Mind & Body

The LED Masks You Need To Know About And Why They Really Work

A-listers swear by LED treatments for pre-event skin prep and – with so many home-use light-therapy tools to choose from – clear, glowing skin is easier to achieve than ever (no red carpet required). NEWBY HANDS sheds some light on the best ones to use – and how…


How does LED work?

“Think of the light as an ingredient,” says New York-based dermatologist Dr. Dennis Gross, who has created a range of home-use, FDA-cleared LED devices. “Like an active ingredient, it works via receptors in the skin cells, as retinol does, to stimulate more collagen and have a biological effect.” Drug-free and non-invasive, with no downtime – it’s actually rather soothing – LED is proven safe for skin and eyes, “as none of the colors penetrate the eye,” says Gross. In fact, it was developed by Nasa to help with healing wounds on astronauts injured in space, “as the light increases blood flow, feeding the cells with nutrients and oxygen, which is excellent for repair.”

What are the differences in LED colors?

“Using blue light is very straightforward,” says Gross. “It kills the bacteria that cause acne without affecting anything else.” When the acne bacteria absorb blue light, they release porphyrins (pigment molecules) that destroy the bacteria without damaging the skin. Using red light is less simple, however, “as there are different shades that work at different depths of the skin” – from red to amber and near infrared (which penetrates even deeper than red light for healing at a cellular level). Some work to increase blood flow, helping to ‘feed’ new cells and encourage wound healing (even eliminating scars), and have an anti-inflammatory effect. Others directly work on stimulating new collagen. “There’s so much today about ingesting collagen, but that’s really just protein – essentially, no different from eating a steak,” says Gross. “The only real way to get new collagen is to start within the skin itself; by stimulating the fibroblasts that make new collagen, which is what red light does.”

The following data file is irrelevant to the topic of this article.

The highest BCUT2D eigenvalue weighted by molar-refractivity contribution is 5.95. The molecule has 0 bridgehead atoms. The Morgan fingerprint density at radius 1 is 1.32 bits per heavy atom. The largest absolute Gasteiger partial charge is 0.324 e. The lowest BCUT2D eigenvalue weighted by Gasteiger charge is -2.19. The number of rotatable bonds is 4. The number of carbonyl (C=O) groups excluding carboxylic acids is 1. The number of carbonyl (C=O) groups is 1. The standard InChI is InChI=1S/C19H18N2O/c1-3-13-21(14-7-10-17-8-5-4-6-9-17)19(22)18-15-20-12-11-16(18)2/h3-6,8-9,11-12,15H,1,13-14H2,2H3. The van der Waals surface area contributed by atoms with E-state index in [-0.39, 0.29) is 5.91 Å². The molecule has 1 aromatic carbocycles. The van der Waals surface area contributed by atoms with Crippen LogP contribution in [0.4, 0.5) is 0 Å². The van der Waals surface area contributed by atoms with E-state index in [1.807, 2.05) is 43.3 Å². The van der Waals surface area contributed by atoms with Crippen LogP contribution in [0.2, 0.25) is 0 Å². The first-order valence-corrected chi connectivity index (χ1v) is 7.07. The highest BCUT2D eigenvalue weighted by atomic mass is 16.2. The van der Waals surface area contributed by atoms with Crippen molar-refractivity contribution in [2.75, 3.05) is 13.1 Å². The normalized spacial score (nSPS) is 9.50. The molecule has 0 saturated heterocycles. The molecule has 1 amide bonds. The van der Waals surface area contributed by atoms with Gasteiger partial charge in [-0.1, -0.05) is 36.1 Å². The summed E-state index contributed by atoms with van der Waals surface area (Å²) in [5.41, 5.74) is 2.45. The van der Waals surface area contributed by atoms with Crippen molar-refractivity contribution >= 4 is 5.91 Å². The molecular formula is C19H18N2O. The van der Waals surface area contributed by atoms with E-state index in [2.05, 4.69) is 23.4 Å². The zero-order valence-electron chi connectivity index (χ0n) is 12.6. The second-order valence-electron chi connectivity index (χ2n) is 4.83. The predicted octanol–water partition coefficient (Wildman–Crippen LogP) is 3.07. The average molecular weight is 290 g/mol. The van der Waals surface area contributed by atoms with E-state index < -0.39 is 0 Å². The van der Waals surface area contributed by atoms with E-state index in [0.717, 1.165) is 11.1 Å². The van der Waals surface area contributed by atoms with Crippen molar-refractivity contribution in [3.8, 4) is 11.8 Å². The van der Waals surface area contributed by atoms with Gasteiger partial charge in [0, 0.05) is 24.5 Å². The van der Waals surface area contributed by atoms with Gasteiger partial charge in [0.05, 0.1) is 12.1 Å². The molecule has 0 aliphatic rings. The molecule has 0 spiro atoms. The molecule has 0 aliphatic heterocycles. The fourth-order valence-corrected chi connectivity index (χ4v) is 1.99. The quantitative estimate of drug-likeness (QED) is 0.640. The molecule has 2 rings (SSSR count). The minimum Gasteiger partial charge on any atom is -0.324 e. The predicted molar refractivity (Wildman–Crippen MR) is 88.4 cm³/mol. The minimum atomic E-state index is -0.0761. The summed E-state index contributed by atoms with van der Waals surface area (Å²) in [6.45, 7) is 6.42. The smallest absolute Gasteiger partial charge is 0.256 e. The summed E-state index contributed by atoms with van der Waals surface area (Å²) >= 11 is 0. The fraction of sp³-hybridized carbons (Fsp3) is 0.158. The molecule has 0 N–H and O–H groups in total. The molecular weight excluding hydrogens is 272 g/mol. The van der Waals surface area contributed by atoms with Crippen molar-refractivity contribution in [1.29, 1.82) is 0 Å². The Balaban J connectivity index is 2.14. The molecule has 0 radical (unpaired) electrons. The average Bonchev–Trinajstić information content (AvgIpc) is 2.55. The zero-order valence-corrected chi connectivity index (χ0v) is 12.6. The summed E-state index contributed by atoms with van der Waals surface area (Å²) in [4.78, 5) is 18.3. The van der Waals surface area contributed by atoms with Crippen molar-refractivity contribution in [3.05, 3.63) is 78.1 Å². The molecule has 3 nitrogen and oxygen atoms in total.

What are the benefits of LED light therapy?

Many LED masks offer an assortment of light color, depending on what your skin needs. Whether you want to target blemishes or pigmentation or boost collagen production, the key to success with any LED mask is consistency – it’s not an overnight treatment; you need to use it three to five days a week, since results are cumulative. The newest devices offer highly targeted treatments for a specific facial feature, and are ideal for focusing on areas where the skin tends to be thinner and fine lines and wrinkles often show up first. Dr. Dennis Gross’s DRx Spectralite LipWare Pro tool focuses on plumping the creases that can occur on and around the lips, while boosting your natural lip color and plumping your pout at the same time. For eyes, Dr. Dennis Gross’s DRx SpectraLite EyeCare Max pro Eye Mask and MZ Skin’s LightMAX Minipro Eyeconic LED Eye Patches are excellent for smoothing the hard-to-target undereye area. What’s more, the NET-A-PORTER beauty team have found that if you’ve had a bit too much sun, or too much peel, the MZ Skin patches are great for applying anywhere you may have patches of irritation – not just around the eyes, as they stick to skin with soothing hydrocolloidal patches (making multi-tasking a breeze).

How to make the most of an LED mask

While layering skincare is usually a great thing, our creams and makeup (especially anything with SPF) act as a barrier and literally block the light. To get around this, Dr Maryam Zamani tells me she just layers a light serum under her flexible LED 2.0 Light MAX Supercharged mask when using red light (it offers a blue light setting, too). Even better, save your actives to use after a treatment, when the face is warm and the blood circulation is stimulated, as both help ensure skincare works better. Look out for Shani Darden’s Déesse Pro LED Light Mask, which is one of the only LED masks to include a custom neckpiece. What’s more, it not only comes with country-specific adaptors that are ideal for travel, but it can also be taken in your carry-on for an in-flight treatment. Every little helps.


The model featured in this story is not associated with NET-A-PORTER and does not endorse it or the products shown.